Depreciation is a term you’ve probably heard your accountant use fairly often; understanding its full meaning and financial implications is important to make strategic management decisions. The concept of depreciation is not as daunting as one would think. This article will provide details to give you more confidence when discussing and selecting depreciation for your operation.
An Example – Tractor Purchase
When you purchase a tractor (or other depreciable property), it starts to lose value as it ages. When the tractor is sold, it likely brings less in return than the original purchase price. Depreciation is a way to capture a tax benefit for the loss in value by allowing a deductible business expense over the life of the asset. This can be handled through a variety of methods, depending on the tax situation and result you want to achieve.
Class Life
When depreciating an asset, the first step is to determine its class life (useful life of an asset). The IRS determines the class life for each category of depreciable assets. The depreciation expense is then spread over the appropriate period of years. Table 1 below shows common farm assets and class lives under current tax law.
Table 1: Common Farm Assets and Class Life
Common Depreciation Methods
Some of the most common depreciation methods in agriculture include: Declining Balance, Straight Line, Section 179 (Expense Election) and Bonus Depreciation. Table 2 below summarizes these depreciation methods. Since this is not an all-inclusive list, please consult with your tax preparer to refine your depreciation plan.
Table 2: Summary of Depreciation Methods (IRS)
CAUTION: Businesses should be cautious when using Section 179 or Bonus Depreciation, as the depreciation deduction is not spread over the life of the asset. This is particularly important if the asset is purchased with financing. In subsequent years, businesses continue to make a non-deductible principal payment with less depreciation available to offset income. That could result in the operator making loan payments along with higher tax liability in the same year, which can strain cash flow.
Depreciation Recapture
What’s the catch to the depreciation expense previously discussed? Since the business receives a tax benefit of depreciation expense, the depreciation taken will create taxable income when the asset is sold. Basis is the remaining amount of your investment in an asset; when an asset is purchased, your basis is the original purchase price. As depreciation is taken, basis in the asset diminishes. Knowing your basis in the asset is key to determine how much of the sale price will be included as taxable income. For example, if someone buys a tractor for $100,000, their initial basis is $100,000. Each year, the basis decreases by the amount of depreciation taken on that asset. If the tractor is sold for $75,000 and $40,000 of depreciation had been taken up to that point, the remaining basis is $60,000 (100,000-40,000). Since the tractor was sold for more than the basis, the farm has taxable income of $15,000 (75,000-60,000) from the sale, which is referred to as depreciation recapture. This recapture of depreciation is taxed at ordinary tax rates.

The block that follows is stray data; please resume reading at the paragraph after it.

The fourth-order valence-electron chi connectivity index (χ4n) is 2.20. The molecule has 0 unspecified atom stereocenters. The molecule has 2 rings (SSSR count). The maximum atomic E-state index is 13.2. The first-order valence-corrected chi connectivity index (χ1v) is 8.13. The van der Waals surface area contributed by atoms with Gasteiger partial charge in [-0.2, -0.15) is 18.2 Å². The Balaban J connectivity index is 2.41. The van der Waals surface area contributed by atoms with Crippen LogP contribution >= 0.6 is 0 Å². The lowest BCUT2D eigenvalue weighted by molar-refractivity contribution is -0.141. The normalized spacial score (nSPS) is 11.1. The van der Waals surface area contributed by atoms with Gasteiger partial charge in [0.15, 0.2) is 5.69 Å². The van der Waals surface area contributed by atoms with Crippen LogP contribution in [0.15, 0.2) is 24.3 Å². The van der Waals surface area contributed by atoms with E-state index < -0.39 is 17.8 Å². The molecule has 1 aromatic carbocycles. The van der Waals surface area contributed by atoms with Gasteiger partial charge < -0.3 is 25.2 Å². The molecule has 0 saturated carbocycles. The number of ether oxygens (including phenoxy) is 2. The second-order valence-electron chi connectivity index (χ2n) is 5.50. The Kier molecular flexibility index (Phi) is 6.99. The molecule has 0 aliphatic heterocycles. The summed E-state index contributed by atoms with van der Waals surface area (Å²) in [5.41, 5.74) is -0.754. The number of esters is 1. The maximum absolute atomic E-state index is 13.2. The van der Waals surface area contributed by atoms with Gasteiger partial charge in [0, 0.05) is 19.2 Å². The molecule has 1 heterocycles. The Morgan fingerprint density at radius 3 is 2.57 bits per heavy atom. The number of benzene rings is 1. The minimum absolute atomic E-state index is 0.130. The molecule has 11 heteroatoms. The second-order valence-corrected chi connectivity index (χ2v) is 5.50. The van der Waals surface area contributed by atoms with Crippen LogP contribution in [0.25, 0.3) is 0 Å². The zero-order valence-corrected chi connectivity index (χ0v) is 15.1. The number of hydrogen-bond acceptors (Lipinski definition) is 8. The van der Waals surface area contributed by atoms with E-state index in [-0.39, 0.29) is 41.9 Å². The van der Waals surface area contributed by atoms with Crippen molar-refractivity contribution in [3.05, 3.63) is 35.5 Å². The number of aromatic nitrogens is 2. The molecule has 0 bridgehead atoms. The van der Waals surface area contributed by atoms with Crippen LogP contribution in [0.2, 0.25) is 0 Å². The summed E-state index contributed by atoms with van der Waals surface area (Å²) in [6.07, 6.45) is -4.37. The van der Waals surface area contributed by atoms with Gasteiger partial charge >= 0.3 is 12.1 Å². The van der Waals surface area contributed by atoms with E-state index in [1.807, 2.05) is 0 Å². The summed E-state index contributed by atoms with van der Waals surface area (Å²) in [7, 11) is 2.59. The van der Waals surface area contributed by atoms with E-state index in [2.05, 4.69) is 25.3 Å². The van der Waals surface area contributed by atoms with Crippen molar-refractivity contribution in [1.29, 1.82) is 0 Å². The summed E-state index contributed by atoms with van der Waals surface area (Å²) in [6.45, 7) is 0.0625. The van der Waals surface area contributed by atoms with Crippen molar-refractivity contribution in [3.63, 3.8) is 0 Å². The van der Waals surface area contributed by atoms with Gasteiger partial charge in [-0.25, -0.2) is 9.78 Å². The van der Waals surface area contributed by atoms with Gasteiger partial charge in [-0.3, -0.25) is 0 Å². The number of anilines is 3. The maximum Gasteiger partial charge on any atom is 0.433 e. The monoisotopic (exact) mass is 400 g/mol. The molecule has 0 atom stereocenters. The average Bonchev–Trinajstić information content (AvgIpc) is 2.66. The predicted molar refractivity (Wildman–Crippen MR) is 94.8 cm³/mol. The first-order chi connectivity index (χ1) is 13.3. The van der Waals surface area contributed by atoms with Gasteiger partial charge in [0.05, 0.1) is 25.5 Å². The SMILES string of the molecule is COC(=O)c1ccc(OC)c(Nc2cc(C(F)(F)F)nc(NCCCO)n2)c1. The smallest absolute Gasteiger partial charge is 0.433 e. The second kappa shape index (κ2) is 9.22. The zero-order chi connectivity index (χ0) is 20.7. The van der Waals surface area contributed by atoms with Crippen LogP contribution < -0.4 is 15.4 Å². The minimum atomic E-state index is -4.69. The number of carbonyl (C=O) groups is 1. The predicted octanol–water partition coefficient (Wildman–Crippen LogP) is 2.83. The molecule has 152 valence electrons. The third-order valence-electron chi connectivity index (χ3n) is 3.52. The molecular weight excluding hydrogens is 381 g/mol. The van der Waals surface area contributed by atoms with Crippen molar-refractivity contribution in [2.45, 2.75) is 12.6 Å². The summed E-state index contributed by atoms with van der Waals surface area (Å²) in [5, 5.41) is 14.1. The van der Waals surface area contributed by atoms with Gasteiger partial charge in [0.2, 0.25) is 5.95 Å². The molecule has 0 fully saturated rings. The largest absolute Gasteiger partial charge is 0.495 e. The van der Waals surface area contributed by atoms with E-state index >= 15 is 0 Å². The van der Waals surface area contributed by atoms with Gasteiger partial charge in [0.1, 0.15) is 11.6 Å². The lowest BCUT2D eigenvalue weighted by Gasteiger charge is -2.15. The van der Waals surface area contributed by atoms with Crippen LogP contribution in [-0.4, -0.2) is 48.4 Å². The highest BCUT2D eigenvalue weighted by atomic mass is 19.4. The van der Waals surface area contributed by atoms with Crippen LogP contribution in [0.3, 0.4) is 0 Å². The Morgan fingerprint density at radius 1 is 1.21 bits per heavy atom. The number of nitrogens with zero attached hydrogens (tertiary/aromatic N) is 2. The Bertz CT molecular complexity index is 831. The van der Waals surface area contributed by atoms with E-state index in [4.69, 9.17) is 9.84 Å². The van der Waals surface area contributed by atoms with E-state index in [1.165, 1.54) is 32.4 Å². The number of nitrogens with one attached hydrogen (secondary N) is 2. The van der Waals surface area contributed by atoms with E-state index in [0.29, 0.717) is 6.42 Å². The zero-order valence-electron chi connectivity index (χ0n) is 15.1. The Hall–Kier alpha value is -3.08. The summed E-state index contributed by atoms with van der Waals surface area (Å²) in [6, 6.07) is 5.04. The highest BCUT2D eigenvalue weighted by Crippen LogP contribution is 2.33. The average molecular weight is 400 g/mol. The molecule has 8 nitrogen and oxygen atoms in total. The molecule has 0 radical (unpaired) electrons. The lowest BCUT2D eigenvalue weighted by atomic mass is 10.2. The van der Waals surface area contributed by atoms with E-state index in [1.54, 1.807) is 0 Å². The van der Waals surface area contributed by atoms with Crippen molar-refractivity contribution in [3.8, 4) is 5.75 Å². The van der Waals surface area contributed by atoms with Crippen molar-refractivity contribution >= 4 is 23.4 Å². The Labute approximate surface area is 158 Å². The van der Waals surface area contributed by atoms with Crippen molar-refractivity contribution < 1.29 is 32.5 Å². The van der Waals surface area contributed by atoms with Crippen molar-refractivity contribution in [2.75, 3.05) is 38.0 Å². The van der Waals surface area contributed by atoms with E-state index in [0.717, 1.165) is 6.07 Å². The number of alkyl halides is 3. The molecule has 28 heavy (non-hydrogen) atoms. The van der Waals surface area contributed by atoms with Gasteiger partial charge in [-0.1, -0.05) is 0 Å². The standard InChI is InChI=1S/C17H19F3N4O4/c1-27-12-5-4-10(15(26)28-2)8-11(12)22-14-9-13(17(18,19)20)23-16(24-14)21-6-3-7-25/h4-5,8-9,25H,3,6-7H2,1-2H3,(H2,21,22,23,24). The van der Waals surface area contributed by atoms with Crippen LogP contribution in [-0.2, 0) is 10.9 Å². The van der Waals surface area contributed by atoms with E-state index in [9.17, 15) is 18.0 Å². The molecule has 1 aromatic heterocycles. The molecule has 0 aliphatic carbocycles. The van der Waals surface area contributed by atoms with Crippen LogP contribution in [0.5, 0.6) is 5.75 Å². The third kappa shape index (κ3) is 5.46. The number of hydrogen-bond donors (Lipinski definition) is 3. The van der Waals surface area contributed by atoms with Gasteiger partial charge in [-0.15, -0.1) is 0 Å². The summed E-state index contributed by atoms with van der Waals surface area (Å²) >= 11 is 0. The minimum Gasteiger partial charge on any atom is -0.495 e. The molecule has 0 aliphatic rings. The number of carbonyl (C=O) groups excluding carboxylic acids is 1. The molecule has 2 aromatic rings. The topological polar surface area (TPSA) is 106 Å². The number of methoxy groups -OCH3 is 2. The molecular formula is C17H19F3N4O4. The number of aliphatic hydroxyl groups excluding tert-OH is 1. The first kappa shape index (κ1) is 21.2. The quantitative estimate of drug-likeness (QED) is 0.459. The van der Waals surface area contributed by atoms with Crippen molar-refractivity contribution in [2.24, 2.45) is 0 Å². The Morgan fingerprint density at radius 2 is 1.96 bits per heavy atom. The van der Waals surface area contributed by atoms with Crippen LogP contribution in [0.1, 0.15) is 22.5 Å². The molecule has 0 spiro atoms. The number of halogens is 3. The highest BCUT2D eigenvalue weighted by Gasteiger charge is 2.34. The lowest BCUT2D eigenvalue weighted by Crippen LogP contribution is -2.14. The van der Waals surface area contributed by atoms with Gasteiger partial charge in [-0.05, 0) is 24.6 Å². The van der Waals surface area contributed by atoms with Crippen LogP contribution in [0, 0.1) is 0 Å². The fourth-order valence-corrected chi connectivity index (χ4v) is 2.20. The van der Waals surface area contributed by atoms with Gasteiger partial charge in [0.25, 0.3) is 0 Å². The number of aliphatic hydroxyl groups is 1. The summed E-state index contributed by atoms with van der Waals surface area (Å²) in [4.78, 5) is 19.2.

As illustrated above, depreciation is a powerful tool and plays a role in shaping your bottom line. While it can quickly become a complex topic, business owners do not need to learn the exact specifications of each depreciation method. A basic conceptual understanding can aid immensely in producing a more strategic depreciation approach for your business.
1 Depreciation formula is based on years in class life
2 Section 179 allows a taxpayer to take any dollar amount for depreciation up to the eligible dollar amount for Section 179 assets placed in service in a given year. The remaining expense is spread over the life of the asset.
3 Reduced if total purchases over $2,590,000

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About the Author: Jack Rich

Jack Rich is a field staff accountant for Illinois Farm Business Farm Management in their Bloomington, Illinois, office. He holds a bachelor’s degree in agricultural and consumer economics from the University of Illinois at Urbana-Champaign.